Let's say you have a Promise, you do some stuff with it then just log back when all processing is finished:
const promise = new Promise((res,rej) => setTimeout(res('Resolved'), 2000)) promise .then(result => console.log(result)) .then(console.log('Success!')) .catch(console.log('Error!'))
What's wrong with that code? Well, here's the log:
// Success! // Error! // Resolved
That is nothing like expected. What happened?
In fact, both
catch expect functions as arguments. Those
console.log()s are just statements, not functions, thus they're immediately evaluated.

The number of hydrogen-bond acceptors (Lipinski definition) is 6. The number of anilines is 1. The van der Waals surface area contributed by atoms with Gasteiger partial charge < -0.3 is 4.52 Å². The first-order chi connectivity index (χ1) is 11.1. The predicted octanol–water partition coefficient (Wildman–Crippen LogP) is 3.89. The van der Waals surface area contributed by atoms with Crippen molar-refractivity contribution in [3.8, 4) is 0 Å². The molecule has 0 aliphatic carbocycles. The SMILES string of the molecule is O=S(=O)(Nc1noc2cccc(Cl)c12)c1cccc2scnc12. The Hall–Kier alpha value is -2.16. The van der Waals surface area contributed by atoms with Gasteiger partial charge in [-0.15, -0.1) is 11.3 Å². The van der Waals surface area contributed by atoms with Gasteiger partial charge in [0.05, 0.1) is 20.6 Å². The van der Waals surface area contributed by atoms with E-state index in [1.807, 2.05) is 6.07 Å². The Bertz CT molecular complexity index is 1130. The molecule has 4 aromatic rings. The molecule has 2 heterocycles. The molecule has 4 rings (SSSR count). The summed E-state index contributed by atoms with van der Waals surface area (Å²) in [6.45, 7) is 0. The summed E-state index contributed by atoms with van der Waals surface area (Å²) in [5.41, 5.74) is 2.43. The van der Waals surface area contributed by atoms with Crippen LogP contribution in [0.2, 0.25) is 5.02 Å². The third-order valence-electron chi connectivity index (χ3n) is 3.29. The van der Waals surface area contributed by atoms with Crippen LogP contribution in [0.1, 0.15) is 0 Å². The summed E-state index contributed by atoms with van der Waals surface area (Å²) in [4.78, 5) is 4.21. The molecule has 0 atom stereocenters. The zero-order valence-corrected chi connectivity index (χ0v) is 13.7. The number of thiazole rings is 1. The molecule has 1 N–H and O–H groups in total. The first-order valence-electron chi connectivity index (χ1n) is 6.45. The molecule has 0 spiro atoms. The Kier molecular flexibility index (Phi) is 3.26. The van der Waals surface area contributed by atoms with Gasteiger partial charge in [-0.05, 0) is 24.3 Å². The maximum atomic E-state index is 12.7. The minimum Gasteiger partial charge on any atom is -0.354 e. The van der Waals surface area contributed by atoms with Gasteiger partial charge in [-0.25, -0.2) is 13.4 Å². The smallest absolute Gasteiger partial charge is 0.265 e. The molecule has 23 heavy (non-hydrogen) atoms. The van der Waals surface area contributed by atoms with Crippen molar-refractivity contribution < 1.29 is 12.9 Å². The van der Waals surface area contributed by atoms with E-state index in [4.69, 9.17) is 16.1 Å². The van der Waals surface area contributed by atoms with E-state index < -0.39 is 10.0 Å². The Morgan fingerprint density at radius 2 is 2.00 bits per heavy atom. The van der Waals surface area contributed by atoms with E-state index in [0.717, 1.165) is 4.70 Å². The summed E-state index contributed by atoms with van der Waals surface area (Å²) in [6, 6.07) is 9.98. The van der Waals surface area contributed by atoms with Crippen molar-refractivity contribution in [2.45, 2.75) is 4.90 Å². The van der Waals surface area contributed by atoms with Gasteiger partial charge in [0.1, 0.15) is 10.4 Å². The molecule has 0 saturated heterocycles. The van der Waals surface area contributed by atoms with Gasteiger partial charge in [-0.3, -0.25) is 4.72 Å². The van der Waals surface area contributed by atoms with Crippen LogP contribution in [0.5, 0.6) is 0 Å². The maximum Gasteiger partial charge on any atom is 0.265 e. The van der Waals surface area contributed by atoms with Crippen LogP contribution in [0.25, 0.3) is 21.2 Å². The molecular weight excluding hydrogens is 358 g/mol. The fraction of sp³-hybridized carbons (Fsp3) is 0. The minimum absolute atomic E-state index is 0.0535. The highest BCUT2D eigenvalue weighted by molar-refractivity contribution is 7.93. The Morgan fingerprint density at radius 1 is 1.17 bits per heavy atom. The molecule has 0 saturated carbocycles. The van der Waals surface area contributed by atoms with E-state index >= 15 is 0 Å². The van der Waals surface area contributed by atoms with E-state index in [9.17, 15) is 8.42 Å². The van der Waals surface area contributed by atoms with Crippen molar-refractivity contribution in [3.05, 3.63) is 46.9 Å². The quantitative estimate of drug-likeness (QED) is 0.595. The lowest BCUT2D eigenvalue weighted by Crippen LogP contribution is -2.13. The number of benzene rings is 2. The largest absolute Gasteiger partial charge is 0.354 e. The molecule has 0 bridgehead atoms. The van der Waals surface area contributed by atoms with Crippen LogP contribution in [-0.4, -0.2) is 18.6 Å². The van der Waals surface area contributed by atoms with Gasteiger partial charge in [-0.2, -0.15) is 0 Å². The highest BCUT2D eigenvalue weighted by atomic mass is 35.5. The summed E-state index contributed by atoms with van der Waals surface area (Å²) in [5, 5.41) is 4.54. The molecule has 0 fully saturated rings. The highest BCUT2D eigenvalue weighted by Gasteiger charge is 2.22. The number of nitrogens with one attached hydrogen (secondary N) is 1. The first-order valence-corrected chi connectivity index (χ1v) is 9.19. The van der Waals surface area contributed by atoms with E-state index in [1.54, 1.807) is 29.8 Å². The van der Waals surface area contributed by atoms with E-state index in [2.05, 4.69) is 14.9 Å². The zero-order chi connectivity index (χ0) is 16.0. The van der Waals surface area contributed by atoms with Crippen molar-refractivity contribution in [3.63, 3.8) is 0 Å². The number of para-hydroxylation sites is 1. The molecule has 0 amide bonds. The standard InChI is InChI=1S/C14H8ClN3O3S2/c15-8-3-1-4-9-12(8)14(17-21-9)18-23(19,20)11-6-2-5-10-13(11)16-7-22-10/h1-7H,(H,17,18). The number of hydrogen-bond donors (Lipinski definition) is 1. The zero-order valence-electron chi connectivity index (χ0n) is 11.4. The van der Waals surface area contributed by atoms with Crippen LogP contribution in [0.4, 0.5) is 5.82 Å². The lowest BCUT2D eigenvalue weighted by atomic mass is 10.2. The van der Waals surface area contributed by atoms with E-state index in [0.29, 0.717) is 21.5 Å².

The simplest solution is to turn those statements into anonymous functions:
promise .then(result => console.log(result)) .then(() => console.log('Success!')) .catch((err) => console.log('Error!')) // Resolved // Success!
Keep in mind this is not a quirk of Promises per se, but the language in general. Other functions that take callbacks are also prone to the same mistake:
setTimeout(console.log('Timed out'), 10000) // 'Timed out' is printed immediately // Some environments would throw TypeError [ERR_INVALID_CALLBACK]: Callback must be a function setTimeout(() => console.log('Timed out'), 10000) // 'Timed out' is printed after 10 seconds
As someone who's learning JS when Promises are the norm, it seems I've sort of skipped this basic lesson on callbacks.